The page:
When MMA analysts talk about the new breed of mixed martial artists, they’re describing youngsters like the 20-year-old Laramie. “The Truth” has a trophy case full of grappling and kickboxing awards, and he had his first pro MMA fight when he was just 17. Laramie even traveled to Japan for that debut outing, which came under the Pancrase banner. After scoring first-round finishes of Koshi Obata, Luke Noel and Yvon Agenord, the prospect dropped a split decision to Vince Murdock. Laramie added two more knockout wins before suffering another setback when he was finished in the first round by Alex Morgan. As usual, the Maximum Training Centre export recovered and regained his form. He’s gone on to win two fights — a submission finish of Jimmy Spicuzza and a title-winning decision nod over Charles Jourdain — and capture TKO gold.
The 33-year-old Nogueira won the Bitetti lightweight grand prix at Bitetti Combat 11 in 2012, but he went on to lose two fights under the Bitetti banner before righting the ship. Through his most recent 12 fights, he has 10 wins, just one loss and a no-contest. “Andrezinho” holds two victories over UFC veteran Willamy “Chiquerim” Freire. The Team Nogueira fighter was a finisher for much of his early career, but he’s gone the distance in five of his last 12 fights, including a loss and a fight that eventually ended up as a no-contest. Overall, he has 11 submission wins and nine victories by some form of knockout.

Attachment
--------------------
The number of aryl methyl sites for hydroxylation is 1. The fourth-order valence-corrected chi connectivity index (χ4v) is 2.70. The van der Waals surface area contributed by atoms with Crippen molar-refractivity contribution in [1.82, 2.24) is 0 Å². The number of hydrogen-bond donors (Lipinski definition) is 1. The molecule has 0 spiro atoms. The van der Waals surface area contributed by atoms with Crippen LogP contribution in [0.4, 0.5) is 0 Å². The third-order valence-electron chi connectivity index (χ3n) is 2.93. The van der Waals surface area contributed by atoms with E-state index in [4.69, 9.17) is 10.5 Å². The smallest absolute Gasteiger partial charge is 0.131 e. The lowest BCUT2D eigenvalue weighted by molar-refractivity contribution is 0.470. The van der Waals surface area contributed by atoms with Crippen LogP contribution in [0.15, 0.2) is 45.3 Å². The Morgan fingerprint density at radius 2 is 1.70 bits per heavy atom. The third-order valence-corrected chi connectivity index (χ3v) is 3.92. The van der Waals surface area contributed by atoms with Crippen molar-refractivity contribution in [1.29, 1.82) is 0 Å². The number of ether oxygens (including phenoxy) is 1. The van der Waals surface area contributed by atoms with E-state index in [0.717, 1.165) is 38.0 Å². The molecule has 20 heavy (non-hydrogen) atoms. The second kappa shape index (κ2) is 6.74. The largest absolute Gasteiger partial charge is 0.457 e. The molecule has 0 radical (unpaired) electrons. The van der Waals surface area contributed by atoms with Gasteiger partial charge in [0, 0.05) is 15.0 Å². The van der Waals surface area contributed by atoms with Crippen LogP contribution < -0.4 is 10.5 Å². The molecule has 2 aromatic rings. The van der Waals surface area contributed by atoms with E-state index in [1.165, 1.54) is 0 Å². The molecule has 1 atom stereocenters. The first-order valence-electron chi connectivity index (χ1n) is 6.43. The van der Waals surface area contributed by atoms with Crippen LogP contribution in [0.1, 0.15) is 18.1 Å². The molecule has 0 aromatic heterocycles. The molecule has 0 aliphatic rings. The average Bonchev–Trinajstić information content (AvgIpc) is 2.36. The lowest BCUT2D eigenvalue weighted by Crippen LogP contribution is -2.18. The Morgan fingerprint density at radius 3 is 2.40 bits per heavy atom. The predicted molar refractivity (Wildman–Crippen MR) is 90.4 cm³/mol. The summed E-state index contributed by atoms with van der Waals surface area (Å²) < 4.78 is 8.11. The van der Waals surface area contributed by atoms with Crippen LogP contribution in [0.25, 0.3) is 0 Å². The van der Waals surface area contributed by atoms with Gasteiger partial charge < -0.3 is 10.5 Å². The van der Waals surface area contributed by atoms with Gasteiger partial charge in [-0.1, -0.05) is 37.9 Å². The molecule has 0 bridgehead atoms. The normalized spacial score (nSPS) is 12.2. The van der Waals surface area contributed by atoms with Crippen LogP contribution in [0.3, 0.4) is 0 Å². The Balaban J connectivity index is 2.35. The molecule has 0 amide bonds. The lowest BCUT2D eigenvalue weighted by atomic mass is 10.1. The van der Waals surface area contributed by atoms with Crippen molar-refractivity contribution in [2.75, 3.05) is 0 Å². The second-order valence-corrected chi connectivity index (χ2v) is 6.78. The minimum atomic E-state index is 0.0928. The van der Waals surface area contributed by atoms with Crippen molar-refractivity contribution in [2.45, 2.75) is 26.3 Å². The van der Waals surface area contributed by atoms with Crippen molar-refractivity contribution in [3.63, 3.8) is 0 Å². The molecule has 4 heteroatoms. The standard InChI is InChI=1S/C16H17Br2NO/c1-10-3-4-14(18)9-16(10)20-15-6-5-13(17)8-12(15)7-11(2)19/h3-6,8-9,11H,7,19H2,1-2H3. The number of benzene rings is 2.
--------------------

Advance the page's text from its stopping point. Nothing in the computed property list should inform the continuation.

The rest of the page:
Laramie has the potential to become a future star in the sport, but early losses are a concern. Other than in his victory over veteran Japanese fighter Obata, the 20-year-old has been tangling with mid-tier regional talent. His win over the formerly undefeated Jourdain is a step in the right direction, but he suffered losses to a pair of fighters who each held 6-2 marks entering their fights with Laramie.
Nogueira brings a much deeper resume and an elite camp to the table. The Brazilian decisioned the aforementioned Morgan, the same fighter who stopped Laramie. He’s also gone the distance with the likes of Gleristone Santos, Renato Carneiro, Alexandre Pimentel and Chiquerim. He’s a tough fighter and not a very easy out.